The Courier News from Blytheville, Arkansas on May 24, 1939 · Page 1
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The Courier News from Blytheville, Arkansas · Page 1

Blytheville, Arkansas
Issue Date:
Wednesday, May 24, 1939
Page 1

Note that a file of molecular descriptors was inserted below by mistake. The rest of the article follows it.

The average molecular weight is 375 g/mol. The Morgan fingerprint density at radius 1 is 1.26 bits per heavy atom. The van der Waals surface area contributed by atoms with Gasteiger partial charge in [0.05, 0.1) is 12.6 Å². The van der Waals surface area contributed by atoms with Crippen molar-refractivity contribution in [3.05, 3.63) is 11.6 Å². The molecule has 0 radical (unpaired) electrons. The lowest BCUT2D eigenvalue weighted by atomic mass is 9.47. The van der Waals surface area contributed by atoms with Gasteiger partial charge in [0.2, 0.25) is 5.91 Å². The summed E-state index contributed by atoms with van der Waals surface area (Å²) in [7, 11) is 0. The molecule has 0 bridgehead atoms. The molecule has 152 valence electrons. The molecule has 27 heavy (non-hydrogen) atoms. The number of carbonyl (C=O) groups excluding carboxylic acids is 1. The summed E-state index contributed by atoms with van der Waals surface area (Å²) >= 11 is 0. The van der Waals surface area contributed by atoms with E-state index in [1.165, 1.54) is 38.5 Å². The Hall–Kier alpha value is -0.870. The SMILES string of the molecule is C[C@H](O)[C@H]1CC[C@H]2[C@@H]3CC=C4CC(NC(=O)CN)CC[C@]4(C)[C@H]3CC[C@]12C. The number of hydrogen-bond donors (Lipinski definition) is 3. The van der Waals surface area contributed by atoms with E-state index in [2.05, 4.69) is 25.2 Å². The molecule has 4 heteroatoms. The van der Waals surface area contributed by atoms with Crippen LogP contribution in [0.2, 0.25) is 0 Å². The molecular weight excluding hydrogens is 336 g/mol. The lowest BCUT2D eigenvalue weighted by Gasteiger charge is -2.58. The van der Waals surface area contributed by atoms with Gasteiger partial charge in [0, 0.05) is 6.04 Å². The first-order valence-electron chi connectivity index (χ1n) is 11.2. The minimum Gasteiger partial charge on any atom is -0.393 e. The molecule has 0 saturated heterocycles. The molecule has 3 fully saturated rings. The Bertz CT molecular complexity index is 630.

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VOLUAIR XXXVI—NO. 5f>. BLYTHEVILLE COURIER NEWS •THE DOMINANT NEWSPAPER OV NOHT.iKAHiVAm,.^' „ ' "*" * -*" 1 * TT *-/ Ulythcvllle Courier le Herald Mississippi Valley Ijuidor Blytheville l tally N CW3 , WBDNKSDAV, MAY L'-l, IM!> SINGLE COPIES PIVR CENTS Praises Scores Of Millions Hear King George's Radio Speech Today 27 TRAPPtD IN SUBMARINE DEAD WINNIPEG other tradition in a series of smnshings of precedent -on the royal visit which brought the king and queen tcday to the heart of their Canadian dominion. It seemed to some that the kins; and ills advisers on the Canadian tour were .entering.a phase of a "more-dynauiic'Vconception.,or tlie duties of a/cfliistitufional monarchy -Ulan lisa -sixisled-hitherto. ,,VV. '__; The king parapnrased the famous saying of the British statesman who said "we must call in the'new world to redress the balance of the old" when the king said: "For a long period in history it was the mind of Europe which led the marc)) and fixed the aims of progress in the world but that tide of Inspiration is no longer running as it tlid in times gone by. The Christian civilzaton of Europe s now profoundly troubled and challenged from within. We are striving lo restore its standards hut the task is long and hard. Asia, loo, is i ,r~'n"-Y""i ' """•' ""'• (UPJ-—The United and the British Empire never will settle their tiif- - by force or threat. King George VI told the world today in nn "Empire Day" broadcast. His words, the most vital pro- - — nouncemciit on international affairs the king lias ever made, were heard by scores of millions in his far flung empire which covers out fourth of tlie earth's surface The king said: "Canada and tlie United States have had to dispose of searching differences of aim and interest during tlie past 100 years. But, never has one of these diifercnccs been resolved by force threat. No man, thank God, will ever again conceive of such arbitrament between the peoples of my empire ami the people of Ihe United Slates." Thus the king as king of each of the separate dominions pledged them, so far as lie was able, to peace with the United Stales. He cited the example of the United Slates and Canada, living as good neighbors • for more than 10U years Without, recourse lo war. This incursion into the field oi international politics broke an- S1IILJHEE Ten Escaped When Wind Destroyed Barracks At Great Britain Will Propose Mutual Aid INCIDENT Pact With Soviets Prison Farm CUMMINS PRISON FARM, Ark., May 24 (UP)-Pivc negro convicts, who escaped late Monday during n violent storm, were still at large today in the dense swamplands between here and Gould, prison officials said. Of the ten prisoners who made breaks for freedom during the confusion of the storm, which destroyed a barracks here and did damage at Camp Warren, two were shot and killed yesterday as they attempted to.wrest, guns from two trusty guards. The oilier three gave up when posses tracked Ihcm down with bloodhounds. fast its mind is deeply disturbed, is this not a moment when Die old world, in ils turn, might look for hope ami guidance to the achievements of the new?" Elaborate arrangements were made to broadcast tlie king's word in every part of tlie British empire despite the fact that 250 languages are spoken in (he empire and despite Ihe wide difference in time. It was estimated lhat scores of millions in the empire and ihe United Stales heard this speech. At Die time lie sjx)ke it was S a m, Thursday in Australia. May Order Exclusion Of Grover C. Bergdoll WASHINGTON, May 24 (UP) Gcnxrd Reilly, labor department solicitor, said today that when Grover Cleveland Bergdoll, World War draft dodger, arrives in Newj York tomorrow from Germany the government probably will order Will Be Kept On Mississippi County Farm Says Wynne Report Mississippy comity is to use prisoners of Cross county on its penal farm, it was announce'd at Wynne yesterday. County .fudge S L Oladish, who has gone to Hot Springs for a ten days vacation, could not be readied for a statement but it was understood that the agreement was confirmed by him. Nazi Dominated City Council Revives Tense Feeling By Complaint UAN2IG, May 23. (UP)-Danzig scnl a vigorous new nole to Poland lodny protesting alleged violation of the sovereignty of the free cltv over which Germany and Poland have been in bitter controversy. Following a German chauffeur's report lhat he had been fired upon near the Polisii frontier this morning Arthur Greiser, Nazi vice president of the Danzig senate, dispatched a protest to the Warsaw points in Danzig shot at. by government. The note contained • understood to include: 1. Harmless passersby on the frontier at Dlr.whau territory have );ecn Polish soldiers. 2. Thnt nn official Danzig commission of which the Polls). ( !ipi Q . matic representative.; had been in- fovmcil was hindered In its investigations by Polish soldiers wllh bayonets fixed on iheir rides. 3. Polish soldiers crossed into Danzig territory while on patrol 4. Polish military airplanes new over sovereign Danzig territory. 5. An unarmed and harmless Daiwiger, who was on a holiday was juurdered at Kallliof by the Polish diplomatic . --• ;' ' -' taken by chauffeur of n represriUiiUve. 6. Tile chauffeur . wa ' - - ~ -«v iJL *i.u*ii n en I) met „ .-...., „. conclude » imiliml nid pact wllh Soviet im,a «,,,| P,,meMinister Neville Chamberhu'n ii ,ou?im n the House of Commons (hut he Imd "every reason" to hope lor a full ^cement with the Soviets ,n an e h laic "1 have every reason to hope" ' that, as n result of proposals which His Majesty's government is now in a position lo make on (he question arising It «-ill Ije round possible to reach n full iijjreemenl at an early dale," Chamberlain lold the House of Commons after Ilio cabinet had ncied on the question o( an accord with the Soviets. Tlie history making decision of the cabinet followed weeks of negotiations duriinj which the Moscow government had demanded a stronger accord among British. France mid Russia than the Chamberlain cabinet Imd previously been willing to offer. , * . ----- ^--......^i.i^ n (l ,-) Liitvuii uy Polisli diplomats for security over the Polisli frontier. The note demanded that the Polish government take steps to reestablish peace and order en "the Polish-Danzig frontier and lo find means of "qiileting the almost 'hysterical nlllliide" of Polish ofiiclnls before irreparable harm has been done." The action of the Danzig Nny.i government in sending the note revived In full force the tension wllh Poland. No Immediate Trial Of Concubinage Cases came down found her the cellar" stairs mother slumned tlie washtub. She ran from loi.-se screaming. Neighbors and found her mother un- cmiscious from carbon - monoxide him excluded from States. the United Manila Store Owner Is Sued For Slander Jim Critlcnden lias filed suit in circuit court here against Harlan Shaver, doing business as Shaver's Busy Bee Store at Manila, and his wife. Mrs. Tola Shaver, seeking damages of $2,500 for alleged slander, Crlttenden charges that Mrs. Shaver, acting as an employe of her husband accused him of stealing groceries from the store which lie claims lie had purchased, that the accusation was made in the presence of other persons and that'his reputation was injured thereby. Howard Mnycs of Lsacliville is attorney for the plaintiff. WEATHER Arkansas—Partly cloudy tonight nnd Thursday, scattered thunder- slion-ers In norm portion Thursday. Memphis nnd vicinity—Generally fair tciilgiu and Thursday except for local thimdershowers Thursday afternoon, little change In temperature. Polish War Chief Talks to French To discuss plans for joint military action in fulfillment of the recent Anglo-FrencK guaranly to Poland, Genera Tadeusz Kas- - After today's cabinet meeting a government spokesman lold the United Press lhat British foreign secretary Viscount llalitax would soon, possibly wllhln 2-1 hours instruct. Sir Willtnm Seeds. Ihe ambassador ul Moscow, to propose to the Soviet government the conclusion of a mutual uid pact. It was considered almost certain lhat Britain would not make such a proposal lo Soviet Minister Viiicheslev Mololov unless nsstircd in advance It would be accepted by Moscow, it also was understood that the British and French nr- raiiBcnieiiUs to bring Turkey Into ;ne,security front also hinged upon' the $196,103 In FarmChecks Is Received Checks totaling SKW.ira.OO for the .second lol of 1038 agricultural conservation checks arrived In Bly- thcvllle yesterday nftornoon, after liavlng been long past due. The checks were being distributed to farmers of Western Mississippi county today at Mmillu. and Lrachville and farmers in ihe Immediate vicinity of Ulylhevlllc may call «t. the Ulylhcvllc olllce of tho extension ngents at tlic court house tomorroiv if a notice Is received Notices were mulled today. Along with the checks was a lol of 1031 checks totaling $50DO. which have been expected lor many months, There arc yet about ten more of Ihe 1037 checks unpaid Including those for Ihe Lee Wilson Company, which are expected lo be paid Ihls week. First checks for 1038, which ar- rlvcil some lime ugo, amounted to $200.000, nnd another "- According, ;to\present , )930 French Soviet mutual assisl- ance trc.ily would be •merged into a triple alliance but details re main lo be decided inter. Permanent 0rgan izalion Expected To Be Perfected Here Tonight than S'150,000 lo• make n- total • of about $910,000 pnld lo farmers of the Northern district of the coimly. It has been announced by H. v. Richardson, senior Hold assistant in the Agricultural Adjustment ministration. Ail- Ellison Hearing At Ship Calls For Aid After Forcible Boarding; Warships To Rescue HONCi KONO. May 24. (VJP)-A Japanese light cruiser ordered tlie big Hr.llsh passenger liner ifan- pura lo hull at sea, fired two shots across IfcMxnv, mid sent n party of ofllccrs and marines aboard It lo "verify Us papers," before an HOS appeal brought two British destroyers lo the rescue, passengers said today. The 1U.OD8 ton Peninsular and Orleiilnl liner was hailed on (ho weH sens four •miles south of Waglan Light House at cluht n in today. First reports were (hat a rtostroyci hailed the ship, jiut pa.sscngors on their arrival, said that at 8-1! a JniMiieso light cruiser slgnnlei the linnpiira from a distance of a mile to heave lo. 'llicn, (bey snld the cruiser closed nnd, I hough the •ship had halted, llrcd two sliola across Its bows. The cruiser launched a boat containing lour officers and n pnrty :>f marines, passengers said. They boarded Ihe ship and said they wnntal (o examine l(s log. Capl. I* li. I'lirlHt, the master, refused and radioed Ihe Brltlsli Hong Kong naval base for aid. Two British destroyers, one Ihe Duchess, were sent at full speed lo the rescuo, First reports said; that Hie Japanese' made oil as lhb (ic- ! 6lroyorj( approached:-.'--' .,=-,'•;.,•Bui' passengers,said Ihe Jn'pivu Two Missouri Men And Arkansan on Death List; 32 Alive SPEmtSESSIBI Says Cost Would Be Fai Less Than Special Elco --••" i"" 1 -"-"** 1 -""^ MUU uiu dupcmose, nfler remaining aboard tlie lian- inirn for 20 minutes, rejoined the cruiser before Ihe Duchess, nrsl of tlie destroyers, arrived. Passengers said they bellcveil the Japanese cruiser Hew an nilmlrnl'i nag. Cnpl. Parntt of the Ranpura dc- i r .- j I cll "«' to make a statement but It IS Continued! wns understood lhat British au- tliorltlcs' Intended to make a vlgor- Primnry hearing for James El-1 Clls protest lo the Japanese, par- lisoii, 30-ycnr-old Kelser farmer llciilnrly because of the belief thai tion MTTIJ! HOOK, May U (UP)— Assorting that a special session o Die legislature could lie called fo less thmi one lentil Ilia cost of i special election, Slate Senator Mint pin Cumuilngs of Fiiyclloville todaj Pledged support of Die sato l«> nnd the workmen's compensiilioi (\CV, . Scnalor oummlngii, chairman o Ihp joint, budget committee- of Ihi lO'JO legislative session, said thai a speclnl session should be calle< to enncL compensation nnd sale; lax laws with emergency clause 1 for slightly.more t| ml , $10,000. Farm Leaders From County To Attend Lit tie Rock Meeting •••']"•' ' involuntary mnn- ; Hie cruiser new nil admiral's charged w nvountary mnn- ; rser ew nil amiral's fla Hlaughler in ^connection with the n " (1 bccniiso Rear Admiral A. ,1. I, dentil of Edwin E. HaskcU Jr., late Murray, newly assigned lo Ihe Monday near Joiner, wns post- China Squadron, was a passenger lionoil from today until Thursday '» lllc Hanpura. There seemed some suspicion that The case is to be heard Trials of Mrs. Dora Snlch, 25- B" » •"-" Vlliiv; LO LU Ui; I hL til II -••-•- iFV-w-ili-lJ .IVIIJL, .TH^JJll, IUI I LI HI I >eforc Magistrate G. L. Wnddcll, " IC boarding wns olicclcd ilclllier- The third dinner meeting of Ihe while woman, and six ne- , ateiy because Murray was a pas- illsiiensc with Die plan. be obtained icnlghi nnd the petllioii forwarded lo Kiwanis IntcrnnUonn' All are yet In Ihe county jail here her 4-year-old dnughier, Marlenc, Garrett. who yesterday made bonds ______ Mihelich slill is' alive. •' —•--• >.... j IILIIUU UUILUS of $1000 each. Oilier negroes arrested on the charge are: Oils Freeman, Early Boys alias "Son" Hicks. Hubert Guy and Roy Newsom. They were arrested Sunday. British Ex-Champion Enters political Arena LONDON (UP)_jn c |£ Peterson, former British and Empire heavyweight champion, j s fighting- in a new ring nowadays—tlie political ring. He spoke at a Liberal meeting in London and v:as in real fi"!it- ing form, especially when he'dealt with Adolf Hitler. — organization committee and Warren Olscn oi Chicago, sccical representative ol Kiwanis International, who nrrivcc. yesterday (o assist In the organization, arc confident that the permanent organization of the grouf can be effected tonight. If the minimum membership re' (lUircmcnt is readied tonight plum will piobably be made for a charter night event In which more thai 100 Kiwaniaiis from out of town as well as cfflccrs of other lod civic clubs will participate, i ANACONDA, Mont. (UP)— William Driver's automobile is intac-, thanks to a five-gallon can of mitt he was carrying, when the autc> mobile caught ihe, Driver exlliv i,ulshe,i Ihe flames with the fluid BIcn Proved Camera Shy SAN FRANCISCO (UP)—Photographs of 200,000 people lakcn at the Golden Gate Intcriialtonal cx- liosltlon reveals that men arc camera-shy and women just love It. All of Ihe shots at wonn.'n showed them .smiling happily, while nearly all Ihe men hud a look of distress on their fnccs. Chicago Wheat July open 7G Sept. 75 3-f high 78 77 7-8 low 76 75 3-8 close 77 7-8 77 3-4 Chicago Com July open 60 3-1 Sept. 51 3-8 high low close 52 50 3-4 51 7-8 52 5-8 51 3-8 hlcli Chinese leaders. The lianpura incident was but one indication of Increased delicacy at relations between Japan and oilier powers along the China Coisl. Asks $1,000 For Injury From Rice Stix Factory Sarah Klines has filed suit In circuit court here against Rice Slix of Arkansas, Inc. In which she asks SI.OOO for Injuries allegedly received at the local garment fac- lory of the corporation. Siic charges that she was placed In charge of a pleat pressing machine without sufficient experience In Ils operation and lhat it was also defective. She asks damages lor Injury of her right forefinger , ami hand. 25-8 51 3-8 52 1-2 I claudc P. Ccoper is her attorney. Graduates Will SpeakAi Commencement Exercises The theme of the commencement program to be given Friday night at, the city auditorium will .„ 7 g In A Democracy" which will be carried out in four student speeches. Sixty-eight members of the senior class of the city high scnool will receive their diplomas at the exercises which will begin at eight o'clock. For the prelude, Miss Kathryn Drear, who is In charge of the music for tho program, will play Tsehatehwsky's "Andante Caut/- bilc'. Schubert's "Impromptu" will i i V \ SCd m*. the Clil5s Processional which will be followed by invocation by the Rev. Alfred Carpenter French genera! start i n Paris. M ™ ^, rtl " '")?-. Ml ? Jcau nourlaiJJRosenthal, respecllvcly. Miss will sin? "The Green Calhertralif""" " ' Ifahn. before W. D. McCIurkln, si' perintendcnt of schools, speaks t) (he group en "Educating for Di- mocracy Following a vocal solo, "Winds h the Trees". Thomas, by Miss D(- lores Psaliuonds, Miss nillfe Lcp gett; Die second girl in the histof cl tlie school lo be elected president of her senior class, will giw "The Presentation of the Class De> sign", an Introduction lo tlv speeches to follow. She is salula- loritm. ; Tlie first two speeches, "Leader- hip in Our Democracy", and "Individual Achievement" will be give) by Miss Molly Guard and Haroli Ruth Morris will play a violin •,„,„, Serenade". Picnic, before tlie last two student speeches are given. Jimmio Crcok will discuss "Fundamental Ideals for Americans" and Miss Mary D. Fitzgerald will speak en "Education for Social Responsibility". Tlie boys' quartet composed of Millard Edds, John Paulk, Eugene Autcu and Guy Rogers, will sing Jonson's "Drink To Me Only With Thine Eyes". Jerry Cohen, lirst honor student, will conclude this division or the program with the reading of the poem. "God Give Us Men". Mr. SfcClurkin will present the awards and honors which Include tlie history medal given Uy the United Daughters of the Confed- Revolution, the mathematics medal given by the school. Ihe Speech medal given by Oscar Fendler, and the English medal given by the Junior class Presentation cf diplomas will be by C. M. Buck, president of (he sch:ol board. The program will be concluded with the benediction by Ihe Rev. E. D. Williams, pastor of the First Methodist church, and tlie class recessional, ",\farche", Gounod. • A unique feature of the program will be the large letters, "L, I. p, E" which will be electrically illuminated as each student rises to speak, since Ihe first letlcrs of the subjects spell "Life". . ' Fifty farm leaders of Mississippi county, accompanied by the five county extension ngenl-s will no o LltllD Rock Friday for the ad- iress to be given by Secretary of Agriculture Henry A. Wallace Tlie farmers will be accompanied >y D. s. Lnnlrlp and E. n Burns iBrlcullural agents, their nsslst- nl. B. W. Schrocder, and the home demonstration . agenU, Miss Cora Leo Colcmnn and Miss Inez Klnrald. men nboiml „..„ ... * were dead and 32 others nllvc and: well." ' * Seven of the survivors were brought lo Ilio surface In a specially conslruclod diving beH used. In a disaster for the first lime In Hie history of (ho United Slate's navy, ,'J'he 25 other smvlvors remained m the .submerged craft walling to bo rescued, it was believed the oodles of the dead would be brought up lost. The mighty rescue forces of the navy were brought into play ready to woik all night, if nece.ssary iiiulci oiders from the navy de- utmcnt In Washington "save the 'Ing nrsl." OJllccrs aboard the 10,cao-ton cruiser Biooklyn, In cliargo of the rescuo, said (ho work would con-* ttnuc night nnd day until the wpmlus lias been raised to the suifnce. The diving bell, part of the equipment of the crack 'rescue snip Falcon, was expected to be in constant operation until all aboard Imd been removed. • The first seven brought up were placed Immediately In decompression chambers but officers of the Falcon reported Hint they were in Road condition. These Included Lieutenant John c, Nichols of Chicago, fourth In command aboard he StniMiis. who immediately went lo. hia superior officer and reported the cause of the accident, the num- oel- of dead nnd tho number of survivors. little Rock Man Dead ' i- PORTSMOUTH,. May" 24 «(UP)"-' Dead in the submarine disaster as announced by the navy .'were-the following resldenfs' 'at , Tennessee, Arkansas nnd Missouri.. Elvin L. Deal, Copper Hill, Tenn. 1 lobert p. 'Thompson, teshvllle',' icnn.; aiicrmnn L. Shirley,. Little Rock, Aik.; Frank H, Schultz, st Kcnneth Dog Dies As It Lived, Following Fire Trucks BLAIR, Neb. (UP) — The town's rabid [ire fun died as he lived— clinslntt fire trucks. Rex, 9-year-old St. Bernard always deserted his play to follow fire trucks—hut his hobby ended abruptly one day. He came In loj fast. The first truck out hit'him squarely. •Shortly alter his accident, Hex heard Ihe familiar fire alarm-he struggled up, dragged himself some distance, then collapsed. New York Cotton NEW YORiT^vfay 24: <UP)Cotton closed steady. Rothschild Freed by Nazi Police Illy 3ct. Dec. an. lar. Afny open high 875 889 793 811 774 707 •7130 7U5 793 78fi 780 783 loyr close 87* 887 793 805 773 767 766 764 784 ' 778 776 774 '•**' iv* i tt closed nominal at 985, up n. ^ Orleans Cotton NEW ORLEANS, May. 24 (UP) —Cotton closed steady. .. Oct. ... Dec. ,.. Jim. ... Mar. ... May open 87G 805 78fi 700 779 789 high 893, 822 804 790 706 795 low close"876 887-9" 805 78S 790 779 787 ' 817. 799 790-2 783-90 787-9' Spots closed steady at 952, up u. £ . Stock Prices NEW YORK, May 24. ~ (UP)— Stocks advanced one to three points today to the best le\els since March 30 In tlie heaviest tradinz since April 12. '}• T - * T. 1 63 3 . 4 Anaconda Copper 24 3-4 Associated D. G 7 5.3 Beth, steel ss 1-2 Boeing Air 235-8 Chrysler . 703-4 Coca Coia ;....... 124 7-B General Electric 35 Oeneral Motors :.:. 45 fnt. Harvester 60 Mont. Ward .' .1. 50 1-8 N. Y. Central,...; 151-4 Packard Phillips Radio Schcnley . ... Simmons . ... Socony Vacuum Standard of N. Texas Corp! ... U. S. Smelt ... ,'U. s. Steel ... J. S3-8 35 1-2 81-2: 133-4 23 1-2 12 1-8 44 1-8 40 1-2 50 1-2 47 3-4 Livestock Baron Louis DC Rolhschild, above, head of Austrian branch of famous banking family, was reported lo have flown lo Switzerland following release by Nazi secret police -^l Vienna. He was arrested when German Iroops marched into Austria a „ ' year ago. ^ EAST ST. LOOTS, 111, SVfay 24. (UP)-Hogs: 800. Top. 6.75 170-230 Ibs., 6.65-6.75 140-160 Ibs., 6.00-6.15 Bulk sows, 5.15-5.90 Cattle: 2.700 Steers. 8,20-9.25 Slaughter steers, 7.50-12.25 Mixed, yearlings, heifers, 8.25-9.40 Slaughter heifers, 7.25-10.25 Beef cows, 8.00-7.00 Cutlers and low cutters, 4.50-5.75